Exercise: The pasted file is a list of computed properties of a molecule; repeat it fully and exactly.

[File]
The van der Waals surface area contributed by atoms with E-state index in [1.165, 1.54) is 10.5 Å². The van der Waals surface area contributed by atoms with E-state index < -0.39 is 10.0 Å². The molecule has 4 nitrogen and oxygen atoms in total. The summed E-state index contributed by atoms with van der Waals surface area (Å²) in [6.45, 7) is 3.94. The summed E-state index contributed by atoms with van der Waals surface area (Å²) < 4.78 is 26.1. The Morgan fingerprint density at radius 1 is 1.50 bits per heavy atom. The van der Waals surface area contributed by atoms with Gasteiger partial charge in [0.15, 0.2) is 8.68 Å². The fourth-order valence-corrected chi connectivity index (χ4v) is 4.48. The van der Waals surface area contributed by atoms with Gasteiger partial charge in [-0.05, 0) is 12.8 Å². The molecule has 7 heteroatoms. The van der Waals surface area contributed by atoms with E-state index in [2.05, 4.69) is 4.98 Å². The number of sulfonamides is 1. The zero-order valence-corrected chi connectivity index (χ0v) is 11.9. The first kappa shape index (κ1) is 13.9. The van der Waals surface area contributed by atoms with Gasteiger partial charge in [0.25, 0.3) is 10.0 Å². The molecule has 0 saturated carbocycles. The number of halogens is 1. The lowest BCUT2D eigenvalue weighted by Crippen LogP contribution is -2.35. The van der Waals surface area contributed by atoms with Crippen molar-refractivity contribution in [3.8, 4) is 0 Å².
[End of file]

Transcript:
The van der Waals surface area contributed by atoms with E-state index in [1.165, 1.54) is 10.5 Å². The van der Waals surface area contributed by atoms with E-state index < -0.39 is 10.0 Å². The molecule has 4 nitrogen and oxygen atoms in total. The summed E-state index contributed by atoms with van der Waals surface area (Å²) in [6.45, 7) is 3.94. The summed E-state index contributed by atoms with van der Waals surface area (Å²) < 4.78 is 26.1. The Morgan fingerprint density at radius 1 is 1.50 bits per heavy atom. The van der Waals surface area contributed by atoms with Gasteiger partial charge in [0.15, 0.2) is 8.68 Å². The fourth-order valence-corrected chi connectivity index (χ4v) is 4.48. The van der Waals surface area contributed by atoms with Gasteiger partial charge in [-0.05, 0) is 12.8 Å². The molecule has 7 heteroatoms. The van der Waals surface area contributed by atoms with E-state index in [2.05, 4.69) is 4.98 Å². The number of sulfonamides is 1. The zero-order valence-corrected chi connectivity index (χ0v) is 11.9. The first kappa shape index (κ1) is 13.9. The van der Waals surface area contributed by atoms with Gasteiger partial charge in [0.25, 0.3) is 10.0 Å². The molecule has 0 saturated carbocycles. The number of halogens is 1. The lowest BCUT2D eigenvalue weighted by Crippen LogP contribution is -2.35. The van der Waals surface area contributed by atoms with Crippen molar-refractivity contribution in [3.8, 4) is 0 Å².